New York City, New York
Martina: I woke up in our Niagara Falls bedroom with a really weird, itchy rash all over my body. Uh-oh. We left for NY, where we landed around midnight, spending the next four nights at the Candy Hostel.
The next day, I paid through the nose for a doctor to dramatically sympathise with me over the condition that the nurse had earlier charmingly described as “you've got hives”. Never one to do things by halves, the doctor said she'd never seen anything like it. I had a 'shot' (they do injections in a crazy fashion over here, pressing really hard with their fingers on the site after taking the needle out. I'm not sure if it's supposed to be soothing, but it really bloody hurts, particularly when they start to knead the site. As New Yorkers are quite the believers in 'tough love', I was too scared to tell her to stop it), and then was prescribed lots of steroids (creams, tablets, ya-da-ya-da) and anti-histamines.
Catherine: Amusingly, Martina’s accent obviously caused problems for the nurse. Her prescription had her address down as ‘New Yorkshire’ rather than ‘West Yorkshire’. All in all, bit of a blip, but it did bag us to visit to the ER later that night though…
Martina: ...where I encountered the most inept hospital receptionist ever to be propelled onto this fair earth...
Catherine: Anyway, we did more fun things in NY over the next few days - Staten Island Ferry, Times Square, Central Park, Museum of Modern Art - all good clean fun. We stayed in a nice part of NY where it felt like we were living in a proper neighbourhood, rather than a tourist hive.
Martina: So, DC was completely different to NY. On our first full day there, we decided to have a squidge at the White House, so we ambled down and were met by this delightful American lady, who encouraged us to go on a garden tour of the White House at midday - it was a 'real treat', apparently.
Nonplussed, we followed her lead, going back at our alotted time, admiring George W's bushes, and generally enjoying our trot around the White House's back garden. It was only on our way out - upon asking the security guys - that we realised that this was a rather special occasion, and people only got the chance to do this a handful of times during the year! This made us feel rather chuffed.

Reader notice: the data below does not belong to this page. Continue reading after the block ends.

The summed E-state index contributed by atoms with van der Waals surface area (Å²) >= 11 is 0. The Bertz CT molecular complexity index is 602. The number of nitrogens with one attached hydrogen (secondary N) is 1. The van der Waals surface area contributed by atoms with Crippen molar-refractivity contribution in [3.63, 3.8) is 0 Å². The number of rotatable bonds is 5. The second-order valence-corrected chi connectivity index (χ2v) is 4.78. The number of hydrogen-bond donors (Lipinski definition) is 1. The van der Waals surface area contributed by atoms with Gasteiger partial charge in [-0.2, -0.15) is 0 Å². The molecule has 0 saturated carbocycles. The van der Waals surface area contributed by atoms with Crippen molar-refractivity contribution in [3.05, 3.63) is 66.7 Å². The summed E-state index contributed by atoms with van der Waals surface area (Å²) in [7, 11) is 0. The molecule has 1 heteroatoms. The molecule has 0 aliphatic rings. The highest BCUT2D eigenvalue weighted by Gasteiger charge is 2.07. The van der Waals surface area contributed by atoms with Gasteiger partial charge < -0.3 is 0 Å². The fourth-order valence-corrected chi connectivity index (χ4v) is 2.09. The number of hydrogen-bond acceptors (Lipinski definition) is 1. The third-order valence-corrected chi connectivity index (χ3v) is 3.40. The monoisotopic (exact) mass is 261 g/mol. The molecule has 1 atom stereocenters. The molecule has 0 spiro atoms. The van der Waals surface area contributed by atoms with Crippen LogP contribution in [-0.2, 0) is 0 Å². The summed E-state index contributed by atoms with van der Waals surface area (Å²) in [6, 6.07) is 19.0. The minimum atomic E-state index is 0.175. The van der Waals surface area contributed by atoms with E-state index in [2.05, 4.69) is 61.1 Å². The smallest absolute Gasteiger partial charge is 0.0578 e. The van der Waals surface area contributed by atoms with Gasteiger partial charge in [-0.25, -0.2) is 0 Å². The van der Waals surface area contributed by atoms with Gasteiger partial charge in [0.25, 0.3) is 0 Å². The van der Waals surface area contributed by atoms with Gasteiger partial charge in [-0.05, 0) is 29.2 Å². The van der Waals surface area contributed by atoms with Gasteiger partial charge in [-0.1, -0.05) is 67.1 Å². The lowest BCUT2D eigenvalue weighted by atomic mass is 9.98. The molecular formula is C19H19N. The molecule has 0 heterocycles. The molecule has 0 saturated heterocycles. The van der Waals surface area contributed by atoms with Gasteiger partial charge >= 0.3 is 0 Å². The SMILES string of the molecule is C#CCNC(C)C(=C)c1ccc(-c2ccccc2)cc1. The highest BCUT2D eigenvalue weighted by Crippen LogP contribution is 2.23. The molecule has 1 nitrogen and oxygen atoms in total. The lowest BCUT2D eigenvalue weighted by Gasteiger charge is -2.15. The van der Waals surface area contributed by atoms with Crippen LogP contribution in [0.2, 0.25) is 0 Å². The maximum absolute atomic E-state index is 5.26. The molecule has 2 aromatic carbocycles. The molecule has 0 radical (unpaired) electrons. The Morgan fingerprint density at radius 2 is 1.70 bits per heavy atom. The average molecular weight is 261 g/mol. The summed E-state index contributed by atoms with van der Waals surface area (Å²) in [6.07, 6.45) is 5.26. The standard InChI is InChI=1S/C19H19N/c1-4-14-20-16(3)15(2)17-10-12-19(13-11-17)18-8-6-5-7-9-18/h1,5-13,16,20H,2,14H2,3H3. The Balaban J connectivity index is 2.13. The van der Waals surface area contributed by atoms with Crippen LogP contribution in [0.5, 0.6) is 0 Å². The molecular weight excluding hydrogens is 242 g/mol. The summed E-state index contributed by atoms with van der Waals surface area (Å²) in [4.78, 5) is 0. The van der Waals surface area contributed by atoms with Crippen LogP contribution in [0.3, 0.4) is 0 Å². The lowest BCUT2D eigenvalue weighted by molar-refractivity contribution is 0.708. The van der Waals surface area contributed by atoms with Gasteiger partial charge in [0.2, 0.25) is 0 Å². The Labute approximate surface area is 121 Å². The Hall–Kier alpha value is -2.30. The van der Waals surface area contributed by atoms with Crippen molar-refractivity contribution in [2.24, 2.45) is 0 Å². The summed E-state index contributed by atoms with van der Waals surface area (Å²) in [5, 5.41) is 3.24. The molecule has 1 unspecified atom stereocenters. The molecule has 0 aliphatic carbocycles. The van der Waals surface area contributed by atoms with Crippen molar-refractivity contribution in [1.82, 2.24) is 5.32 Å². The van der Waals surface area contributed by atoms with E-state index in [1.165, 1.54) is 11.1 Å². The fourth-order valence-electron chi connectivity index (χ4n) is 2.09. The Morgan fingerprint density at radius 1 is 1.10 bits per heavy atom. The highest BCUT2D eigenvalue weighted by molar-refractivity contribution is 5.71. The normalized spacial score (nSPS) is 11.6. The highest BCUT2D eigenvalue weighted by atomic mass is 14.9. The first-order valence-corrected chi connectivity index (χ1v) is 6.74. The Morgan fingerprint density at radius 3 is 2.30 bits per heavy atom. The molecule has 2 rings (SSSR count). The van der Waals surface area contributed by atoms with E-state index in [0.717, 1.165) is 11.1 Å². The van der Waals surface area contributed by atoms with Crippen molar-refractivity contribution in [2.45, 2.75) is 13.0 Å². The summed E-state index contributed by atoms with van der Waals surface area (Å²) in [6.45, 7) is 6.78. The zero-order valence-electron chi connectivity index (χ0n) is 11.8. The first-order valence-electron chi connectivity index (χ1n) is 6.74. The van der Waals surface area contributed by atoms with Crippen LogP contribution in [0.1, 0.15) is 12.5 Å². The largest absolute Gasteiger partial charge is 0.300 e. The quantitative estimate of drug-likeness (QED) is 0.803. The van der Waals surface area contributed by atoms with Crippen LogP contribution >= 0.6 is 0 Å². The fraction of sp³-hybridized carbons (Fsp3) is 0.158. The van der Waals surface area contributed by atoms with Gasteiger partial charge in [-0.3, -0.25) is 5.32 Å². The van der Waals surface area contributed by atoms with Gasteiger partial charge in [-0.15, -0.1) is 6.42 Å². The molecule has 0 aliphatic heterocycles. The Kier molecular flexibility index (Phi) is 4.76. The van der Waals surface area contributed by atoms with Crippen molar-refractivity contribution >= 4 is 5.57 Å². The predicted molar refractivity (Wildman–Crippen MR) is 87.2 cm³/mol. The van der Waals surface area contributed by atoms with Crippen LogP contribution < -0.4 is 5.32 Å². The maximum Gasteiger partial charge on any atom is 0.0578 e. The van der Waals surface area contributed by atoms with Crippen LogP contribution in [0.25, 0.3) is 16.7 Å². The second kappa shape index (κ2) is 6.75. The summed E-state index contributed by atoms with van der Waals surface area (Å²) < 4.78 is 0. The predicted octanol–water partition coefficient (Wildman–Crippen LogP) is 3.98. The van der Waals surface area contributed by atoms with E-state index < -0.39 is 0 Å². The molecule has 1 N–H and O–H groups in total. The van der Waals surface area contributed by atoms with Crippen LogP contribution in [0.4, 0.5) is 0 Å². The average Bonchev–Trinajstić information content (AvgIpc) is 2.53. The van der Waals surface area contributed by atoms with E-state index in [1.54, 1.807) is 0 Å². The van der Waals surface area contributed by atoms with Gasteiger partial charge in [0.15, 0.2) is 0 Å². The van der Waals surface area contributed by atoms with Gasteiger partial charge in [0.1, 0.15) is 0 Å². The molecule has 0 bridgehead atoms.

Catherine: Lucky bastards, we are.
Martina: In the afternoon, went to Lincoln Memorial, saw Capitol Hill and then had a tour around Arlington Cemetery, where you buy a Ticketmaster gig-like ticket for the pleasure of seeing where JFK is buried.
Catherine: They’ll be treasured.
Martina: Whilst at JFK's grave however, I committed what could have been a massive boo-boo. A sudden surge of wind briefly dislodged my hat from its sweaty head-abode, and it was definitely heading for the eternal flame which Jackie Onassis lit when JFK was buried. This flame is protected by ropes and is not accessible to the public.
Catherine: It was looking like we were about to have our American visas withdrawn and set back to Blighty for crimes against a national hero.
Martina: Don’t worry! Despite having my heart in my mouth, my hand-eye coordination came up trumps and saved the day, and I averted a story which may well have made the "And Finally..." section of News at Ten.
Catherine: Later, we drank and ate in DC's Chinatown, where we ruminated over how fat we were both getting, and pledged to eat nothing but greens for the next twenty-four hours.
Martina: I started the next day by eating lots of cream cheese bagels, followed by a Big Mac extra value meal at the Air and Space Museum. We oooed and aahhed our way around various spacesuits, aeroplanes, fecal matter waste-bags for astronauts and the like.
Catherine: We also played at being FBI agents, and were thus ID'd a ridiculous number of times.
words and pictures: Catherine Bolsover and Martina Booth